Saturday, August 06, 2005

Intelligent design

Over at Cosmic Variance, Sean Carroll writes:

The immediate purpose of this post is tell search engines where to point when they’re asked about intelligent design. Steve Smith of the National Center for Science Education (a great organization, devoted to defending the teaching of evolution in schools) has sent around an email mentioning a surge of interest in the subject, seen for example in the list of top searches on Technorati (right now it’s the most popular search). So he suggests that people with a web page point to this article on Intelligent Design at the NCSE website; we physicists here at CV are happy to help out, as we know that we’re next once the forces of pseudo-science finish off our friends in the squishy sciences.

As I noted sometime ago, ID cranks in the US are somewhat similar to the astrology cranks in India. It is a shame that the 'jyotir' stupidity (it is certainly not 'vigyan'!) was allowed to infiltrate into academia by the less than stellar activism on the part of the Indian academics. Now, in the US, ID is being pushed -- through political means -- into school curricula as yet another 'scientific theory'.

Here is a more permanent link to the Krugman piece.

In his op-ed, Paul Krugman writes that the political strategy now adopted by the religious right [in pushing ID] is esentially the same as that which "has been used with great success by the economic right". It is worth quoting some more from this op-ed:

Some of America's most powerful politicians have a deep hatred for Darwinism. ... But sheer political power hasn't been enough to get creationism into the school curriculum. The theory of evolution has overwhelming scientific support, and the country isn't ready - yet - to teach religious doctrine in public schools.

But what if creationists do to evolutionary theory what corporate interests did to global warming: create a widespread impression that the scientific consensus has shaky foundations?

Creationists failed when they pretended to be engaged in science, not religious indoctrination: "creation science" was too crude to fool anyone. But intelligent design, which spreads doubt about evolution without being too overtly religious, may succeed where creation science failed.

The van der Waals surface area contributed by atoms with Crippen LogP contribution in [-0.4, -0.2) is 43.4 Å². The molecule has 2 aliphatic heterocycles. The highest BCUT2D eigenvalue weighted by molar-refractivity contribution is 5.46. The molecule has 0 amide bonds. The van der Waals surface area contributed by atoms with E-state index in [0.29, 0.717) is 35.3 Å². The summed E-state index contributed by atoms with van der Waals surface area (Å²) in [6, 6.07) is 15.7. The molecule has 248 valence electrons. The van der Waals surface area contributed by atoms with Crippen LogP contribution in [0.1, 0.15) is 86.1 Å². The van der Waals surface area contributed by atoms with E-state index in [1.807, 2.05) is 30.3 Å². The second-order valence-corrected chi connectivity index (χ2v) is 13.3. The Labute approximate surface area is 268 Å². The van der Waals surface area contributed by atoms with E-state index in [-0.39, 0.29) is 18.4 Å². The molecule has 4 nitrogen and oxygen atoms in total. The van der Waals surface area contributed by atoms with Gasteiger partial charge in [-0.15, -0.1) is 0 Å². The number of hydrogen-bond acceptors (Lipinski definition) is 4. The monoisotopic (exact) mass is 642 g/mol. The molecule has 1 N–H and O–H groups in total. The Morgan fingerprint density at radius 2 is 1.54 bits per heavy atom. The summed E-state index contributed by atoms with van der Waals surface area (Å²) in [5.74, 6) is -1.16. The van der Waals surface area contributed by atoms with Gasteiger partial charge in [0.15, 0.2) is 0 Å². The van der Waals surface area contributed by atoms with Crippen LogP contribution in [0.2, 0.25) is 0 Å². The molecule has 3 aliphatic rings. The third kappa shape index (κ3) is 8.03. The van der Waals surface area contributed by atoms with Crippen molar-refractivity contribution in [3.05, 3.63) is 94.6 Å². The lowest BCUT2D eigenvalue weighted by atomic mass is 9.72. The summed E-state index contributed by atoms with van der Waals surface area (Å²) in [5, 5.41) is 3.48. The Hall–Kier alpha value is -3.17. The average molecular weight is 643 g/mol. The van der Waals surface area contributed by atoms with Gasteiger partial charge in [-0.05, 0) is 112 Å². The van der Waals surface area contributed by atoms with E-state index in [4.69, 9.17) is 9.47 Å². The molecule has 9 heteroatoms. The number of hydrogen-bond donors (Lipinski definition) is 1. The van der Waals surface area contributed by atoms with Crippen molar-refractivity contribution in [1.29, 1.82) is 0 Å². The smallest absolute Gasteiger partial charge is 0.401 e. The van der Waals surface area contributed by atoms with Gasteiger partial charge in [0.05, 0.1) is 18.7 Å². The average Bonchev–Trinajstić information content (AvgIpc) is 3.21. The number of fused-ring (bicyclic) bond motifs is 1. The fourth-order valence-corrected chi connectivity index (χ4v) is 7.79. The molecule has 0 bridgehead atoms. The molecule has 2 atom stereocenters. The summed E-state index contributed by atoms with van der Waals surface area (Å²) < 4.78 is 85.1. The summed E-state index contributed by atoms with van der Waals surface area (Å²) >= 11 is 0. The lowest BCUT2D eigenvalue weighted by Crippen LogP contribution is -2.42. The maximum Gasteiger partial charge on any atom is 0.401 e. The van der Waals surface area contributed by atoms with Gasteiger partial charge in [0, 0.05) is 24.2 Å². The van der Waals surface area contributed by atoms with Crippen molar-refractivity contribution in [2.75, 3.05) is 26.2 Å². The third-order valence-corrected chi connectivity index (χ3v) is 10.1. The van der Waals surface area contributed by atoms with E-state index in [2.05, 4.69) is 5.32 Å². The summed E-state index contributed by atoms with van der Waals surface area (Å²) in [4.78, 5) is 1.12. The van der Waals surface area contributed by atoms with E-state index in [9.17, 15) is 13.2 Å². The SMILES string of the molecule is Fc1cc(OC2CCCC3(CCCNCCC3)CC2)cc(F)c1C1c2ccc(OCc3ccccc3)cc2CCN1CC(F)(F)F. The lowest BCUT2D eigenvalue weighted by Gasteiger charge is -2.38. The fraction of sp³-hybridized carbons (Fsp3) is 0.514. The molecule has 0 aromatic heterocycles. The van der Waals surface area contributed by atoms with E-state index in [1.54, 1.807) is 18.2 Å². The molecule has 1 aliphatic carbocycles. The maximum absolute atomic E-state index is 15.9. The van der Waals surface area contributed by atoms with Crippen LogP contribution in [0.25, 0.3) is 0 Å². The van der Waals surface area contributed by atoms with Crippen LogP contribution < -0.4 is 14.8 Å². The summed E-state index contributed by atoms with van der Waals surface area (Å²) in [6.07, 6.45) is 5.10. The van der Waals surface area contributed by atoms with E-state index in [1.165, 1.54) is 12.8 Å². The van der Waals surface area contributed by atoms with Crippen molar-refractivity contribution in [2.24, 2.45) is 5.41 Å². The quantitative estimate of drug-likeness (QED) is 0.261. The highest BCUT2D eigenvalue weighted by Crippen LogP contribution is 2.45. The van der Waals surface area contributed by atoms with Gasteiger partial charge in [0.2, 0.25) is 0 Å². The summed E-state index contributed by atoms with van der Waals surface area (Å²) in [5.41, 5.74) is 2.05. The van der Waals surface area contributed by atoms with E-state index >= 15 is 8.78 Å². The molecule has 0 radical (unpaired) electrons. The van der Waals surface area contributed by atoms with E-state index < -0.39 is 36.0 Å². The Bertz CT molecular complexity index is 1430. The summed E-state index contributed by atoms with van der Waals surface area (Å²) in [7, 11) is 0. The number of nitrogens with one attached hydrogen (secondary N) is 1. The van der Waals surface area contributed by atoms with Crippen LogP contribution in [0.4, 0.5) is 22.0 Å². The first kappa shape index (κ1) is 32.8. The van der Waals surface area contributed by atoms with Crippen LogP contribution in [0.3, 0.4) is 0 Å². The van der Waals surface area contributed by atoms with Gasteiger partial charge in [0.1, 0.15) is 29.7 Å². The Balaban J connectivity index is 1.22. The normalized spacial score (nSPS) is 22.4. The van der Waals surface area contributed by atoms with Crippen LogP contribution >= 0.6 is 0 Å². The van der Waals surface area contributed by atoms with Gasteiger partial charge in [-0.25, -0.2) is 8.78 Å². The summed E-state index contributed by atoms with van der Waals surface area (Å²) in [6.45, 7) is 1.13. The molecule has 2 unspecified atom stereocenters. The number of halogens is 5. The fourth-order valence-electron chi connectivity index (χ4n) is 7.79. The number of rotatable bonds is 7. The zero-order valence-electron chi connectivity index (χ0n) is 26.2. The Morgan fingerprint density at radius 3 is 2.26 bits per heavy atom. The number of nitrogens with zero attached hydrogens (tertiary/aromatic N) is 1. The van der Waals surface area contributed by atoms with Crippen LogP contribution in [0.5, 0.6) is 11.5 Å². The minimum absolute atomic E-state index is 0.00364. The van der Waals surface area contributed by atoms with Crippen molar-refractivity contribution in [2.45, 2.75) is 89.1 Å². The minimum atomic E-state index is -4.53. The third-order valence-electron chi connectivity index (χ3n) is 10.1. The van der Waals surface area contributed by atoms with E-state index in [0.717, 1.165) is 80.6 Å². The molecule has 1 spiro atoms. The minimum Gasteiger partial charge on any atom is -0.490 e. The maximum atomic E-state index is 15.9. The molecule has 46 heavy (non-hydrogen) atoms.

The important thing to remember is that like supply-side economics or global-warming skepticism, intelligent design doesn't have to attract significant support from actual researchers to be effective. All it has to do is create confusion, to make it seem as if there really is a controversy about the validity of evolutionary theory. That, together with the political muscle of the religious right, may be enough to start a process that ends with banishing Darwin from the classroom.

So, the danger is very real, and it is important that this strategy is not allowed to succeed. Thus, in my own small little way, I am also happy to help out; so, there you have it: Intelligent Design.

While we are at it, let me just mention that Risa Wechsler, also at Cosmic Variance, has a nice cartoon in this post. Cosma Shalizi has an excellent post in which he says, "there is no scientific controversy over intelligent design. The best attempts of the intelligent design movement to produce scientific work are ... rubbish".


  1. Anonymous said...


    On Astrology do we know it so well as to debunk it? Ayurveda will probably go the same way in a few years, no thanks for the thousands of charlatans who hawk it from the street sides. Its easy to debunk what we have no clue about. And then again, it is fashionable too!

  2. Anonymous said...

    I have reply here .

  3. Anonymous said...

    er sorry, look here..Perma-link is here

  4. Anonymous said...

    It's "fashionable" to debunk astrology? Why then do I see so much of it popping up all over the place? Why the fuss, after the Bom deluge, over the 26th being India's unlucky date? (Please see my post about this). Why wasn't that "debunked" instead of having newspapers report it faithfully?

    Astrology must be debunked every chance we get, is what I think.

  5. Abi said...

    Hi Neel,

    Do we know it so well as to debunk it?

    Sure, we do! Aswin and Dilip have given their answers, and googling will give you tons more.

    Let me just take one aspect: In science, even one counterexample is enough to render false a scientific theory; people then build a better theory that takes into account this new result, and the cycle repeats itself -- all this is standard Popper. So, falsification is the key.

    By this yardstick, the number of astrological predictions that didn't pan out -- counterexamples -- must be in millions. The usual excuse, when such a counterexample is cited, is that it is all somehow the fault of the 'charlatans', and not of the 'theory' which, after all, is perfect. The 'theory' being available in some ancient scriptures is an added plus in perpetuating this view.

    It is a pity that you clubbed astrology with Ayurveda, a fine empirical discipline. I haven't said anything against it.

  6. Anonymous said...

    Your sort of post demonstrates exactly why there is a controversy. You say that those who advance ID or creationism (which are not the same) have bad motives. Then Mr. Public reads your post because of some interest in the subject and has his beliefs confirmed. He knows that the average person does not have bad motives. Maybe someone higher up does, like one of the leaders of the ID movement, but not anyone he's met. So he thinks that you are either a lying jerk or an arrogant ignoramus. I am using strong language because unless I have missed something, Mr. Public is right. Having more knowledge on the motives of those involved only serves to reinforce the choices of Mr. Public.